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Clive A. Burden LTD. Rare Maps, Antique Atlases, Books and Decorative Prints
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The Mapping of North America

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CHEFFIN, Charles Frederick

London & Birmingham Railway. Plan of the Line and Adjacent Country. 1835. Robert Stephenson, Engineer

No. 9 Southampton Buildings Holborn, London, 10 September 1835
720 x 1540 mm., early wash colour, dissected and laid on linen, some light browning and offsetting, with blind embossed green endpapers, with recent marbled paper slipcase with calf title label affixed.
This superb large-scale map illustrates the future route of the London to Birmingham Railway. The Railway was incorporated on 6 May 1833 with a proposed route of 112.5 miles. The first section was not opened however until 20 July 1837 when the section to Boxmoor was unveiled. The map is drawn to the scale of 2 miles to the inch. A gradient profile along the bottom. There are two insets, the first depicting the London depots at Chalk Farm and Euston Grove. This is drawn at 6 inches to the mile. A second inset covers the Birmingham depot. It also illustrates the Great Western Railway from London to Maidenhead which is coloured in red once the line splits from the London to Birmingham line. The Great Western Railway was incorporated on 31 August 1835, just days before this publication. The first section from Paddington to Maidenhead was not opened until 4 June 1838. Likewise, the London and Southampton Railway was incorporated on 25 July 1834. The first section to Woking was opened on 19 May 1838. A fascinating document illustrating to the public where these planned railways would go, a precursor of the HS2 routes today. One can imagine the objections at the time. Robert Stephenson (1803-59) was the chief engineer on the London to Birmingham line. Charles Frederick Cheffin (1807-61) was a surveyor and publisher in London. Provenance: Lesley Aitchinson 2004; private collection of Rodney Shirley. James (1983) A Chronology of the construction of Britain’s Railways 1778-1855′.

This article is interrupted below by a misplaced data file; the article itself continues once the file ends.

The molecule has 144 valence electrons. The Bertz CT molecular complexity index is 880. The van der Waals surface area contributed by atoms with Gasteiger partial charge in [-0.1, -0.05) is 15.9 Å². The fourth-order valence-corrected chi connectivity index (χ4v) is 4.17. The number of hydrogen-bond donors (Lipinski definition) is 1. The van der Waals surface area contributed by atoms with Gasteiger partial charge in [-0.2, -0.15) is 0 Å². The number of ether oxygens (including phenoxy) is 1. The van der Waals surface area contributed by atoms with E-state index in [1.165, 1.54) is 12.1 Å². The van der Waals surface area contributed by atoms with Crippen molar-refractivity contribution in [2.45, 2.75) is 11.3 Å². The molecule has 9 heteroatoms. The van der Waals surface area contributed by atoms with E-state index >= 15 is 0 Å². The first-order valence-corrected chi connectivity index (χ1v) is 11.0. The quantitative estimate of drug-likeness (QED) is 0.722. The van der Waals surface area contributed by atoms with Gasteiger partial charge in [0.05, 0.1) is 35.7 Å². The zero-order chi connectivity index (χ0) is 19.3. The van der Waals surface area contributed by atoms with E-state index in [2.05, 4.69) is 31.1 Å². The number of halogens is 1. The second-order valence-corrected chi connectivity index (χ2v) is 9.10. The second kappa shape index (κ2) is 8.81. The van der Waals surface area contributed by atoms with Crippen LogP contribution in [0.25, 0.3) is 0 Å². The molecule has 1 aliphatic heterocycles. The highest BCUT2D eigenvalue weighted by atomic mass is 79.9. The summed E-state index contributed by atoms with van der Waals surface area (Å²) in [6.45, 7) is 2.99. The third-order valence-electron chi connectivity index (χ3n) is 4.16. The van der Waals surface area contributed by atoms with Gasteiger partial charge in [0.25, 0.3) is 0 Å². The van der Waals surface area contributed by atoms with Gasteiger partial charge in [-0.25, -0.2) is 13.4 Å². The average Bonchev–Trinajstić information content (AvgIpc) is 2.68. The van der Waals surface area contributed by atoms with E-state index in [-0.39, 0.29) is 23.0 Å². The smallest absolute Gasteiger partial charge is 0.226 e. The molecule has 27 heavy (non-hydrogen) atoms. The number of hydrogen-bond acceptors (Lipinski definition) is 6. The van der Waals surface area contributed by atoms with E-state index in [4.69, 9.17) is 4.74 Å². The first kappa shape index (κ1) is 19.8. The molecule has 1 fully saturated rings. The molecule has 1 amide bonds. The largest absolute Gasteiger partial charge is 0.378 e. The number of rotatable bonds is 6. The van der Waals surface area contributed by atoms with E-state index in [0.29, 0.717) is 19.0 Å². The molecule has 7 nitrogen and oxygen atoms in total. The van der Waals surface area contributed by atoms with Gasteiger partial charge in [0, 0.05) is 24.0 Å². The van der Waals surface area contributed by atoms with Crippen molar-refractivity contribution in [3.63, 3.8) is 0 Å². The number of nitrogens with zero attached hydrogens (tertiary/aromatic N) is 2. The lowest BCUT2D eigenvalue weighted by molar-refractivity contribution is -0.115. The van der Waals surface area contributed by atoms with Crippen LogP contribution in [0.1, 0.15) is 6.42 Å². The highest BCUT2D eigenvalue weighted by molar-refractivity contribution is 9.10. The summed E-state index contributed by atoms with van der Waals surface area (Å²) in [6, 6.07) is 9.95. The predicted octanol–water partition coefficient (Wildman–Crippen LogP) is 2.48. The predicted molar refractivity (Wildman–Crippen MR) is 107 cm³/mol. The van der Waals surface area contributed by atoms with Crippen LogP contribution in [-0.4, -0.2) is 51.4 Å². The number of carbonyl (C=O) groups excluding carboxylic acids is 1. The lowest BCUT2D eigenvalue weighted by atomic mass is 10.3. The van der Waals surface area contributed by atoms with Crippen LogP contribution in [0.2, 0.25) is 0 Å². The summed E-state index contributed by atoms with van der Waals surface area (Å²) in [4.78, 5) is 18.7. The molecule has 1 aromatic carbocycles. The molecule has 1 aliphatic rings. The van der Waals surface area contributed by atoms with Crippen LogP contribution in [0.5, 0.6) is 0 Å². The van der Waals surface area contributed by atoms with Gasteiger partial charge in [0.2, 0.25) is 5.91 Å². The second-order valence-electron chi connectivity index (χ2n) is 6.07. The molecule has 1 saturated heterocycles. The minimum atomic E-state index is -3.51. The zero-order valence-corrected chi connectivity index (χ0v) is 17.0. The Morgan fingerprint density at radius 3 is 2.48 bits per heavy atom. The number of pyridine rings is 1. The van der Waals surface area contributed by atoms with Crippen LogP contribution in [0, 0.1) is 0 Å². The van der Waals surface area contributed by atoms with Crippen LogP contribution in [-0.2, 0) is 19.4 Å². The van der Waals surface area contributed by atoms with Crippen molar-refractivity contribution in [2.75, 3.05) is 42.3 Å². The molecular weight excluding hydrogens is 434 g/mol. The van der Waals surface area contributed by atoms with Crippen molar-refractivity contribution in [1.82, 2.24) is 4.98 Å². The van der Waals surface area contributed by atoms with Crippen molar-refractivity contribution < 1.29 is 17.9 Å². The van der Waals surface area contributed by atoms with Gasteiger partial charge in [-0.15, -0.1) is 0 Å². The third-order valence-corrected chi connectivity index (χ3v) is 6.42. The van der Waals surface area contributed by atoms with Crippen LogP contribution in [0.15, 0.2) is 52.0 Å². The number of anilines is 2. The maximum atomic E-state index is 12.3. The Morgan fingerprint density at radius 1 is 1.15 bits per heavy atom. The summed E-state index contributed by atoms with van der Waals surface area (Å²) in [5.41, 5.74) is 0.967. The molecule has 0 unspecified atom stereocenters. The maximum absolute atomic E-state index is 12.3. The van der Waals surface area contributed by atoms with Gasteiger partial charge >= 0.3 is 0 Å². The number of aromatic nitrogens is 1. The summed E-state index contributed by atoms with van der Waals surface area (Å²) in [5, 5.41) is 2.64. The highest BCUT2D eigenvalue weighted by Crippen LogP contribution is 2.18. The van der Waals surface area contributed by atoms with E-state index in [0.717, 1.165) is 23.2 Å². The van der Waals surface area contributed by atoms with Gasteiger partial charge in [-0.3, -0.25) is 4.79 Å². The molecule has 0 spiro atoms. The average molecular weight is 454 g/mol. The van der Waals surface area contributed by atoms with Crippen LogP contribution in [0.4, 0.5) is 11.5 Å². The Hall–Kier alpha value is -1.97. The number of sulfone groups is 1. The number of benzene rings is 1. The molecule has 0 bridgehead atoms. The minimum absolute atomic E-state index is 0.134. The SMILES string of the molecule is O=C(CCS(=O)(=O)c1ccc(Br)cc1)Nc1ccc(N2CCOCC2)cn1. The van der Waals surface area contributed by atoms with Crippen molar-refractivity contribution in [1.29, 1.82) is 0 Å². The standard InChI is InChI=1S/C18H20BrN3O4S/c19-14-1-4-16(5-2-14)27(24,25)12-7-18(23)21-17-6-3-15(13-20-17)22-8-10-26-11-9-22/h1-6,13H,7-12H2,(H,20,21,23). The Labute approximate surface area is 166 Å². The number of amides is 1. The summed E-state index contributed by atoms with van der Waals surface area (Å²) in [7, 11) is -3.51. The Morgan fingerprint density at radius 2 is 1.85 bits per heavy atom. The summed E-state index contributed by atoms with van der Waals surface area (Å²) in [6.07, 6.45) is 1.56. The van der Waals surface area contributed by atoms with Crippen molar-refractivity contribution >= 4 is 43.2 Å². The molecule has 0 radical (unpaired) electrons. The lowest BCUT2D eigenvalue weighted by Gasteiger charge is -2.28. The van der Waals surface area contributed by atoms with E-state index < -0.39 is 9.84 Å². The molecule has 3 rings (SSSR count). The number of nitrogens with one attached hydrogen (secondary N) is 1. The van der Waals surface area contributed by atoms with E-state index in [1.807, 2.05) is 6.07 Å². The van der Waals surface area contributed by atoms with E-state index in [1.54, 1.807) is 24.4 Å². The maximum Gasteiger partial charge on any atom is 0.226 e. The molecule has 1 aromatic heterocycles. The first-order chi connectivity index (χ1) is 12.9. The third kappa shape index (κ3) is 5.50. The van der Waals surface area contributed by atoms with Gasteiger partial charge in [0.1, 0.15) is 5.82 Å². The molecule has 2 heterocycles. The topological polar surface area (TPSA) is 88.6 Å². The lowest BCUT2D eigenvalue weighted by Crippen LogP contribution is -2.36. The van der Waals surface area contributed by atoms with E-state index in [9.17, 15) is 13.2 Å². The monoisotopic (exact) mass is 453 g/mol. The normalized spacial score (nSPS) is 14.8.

Stock number: 9422

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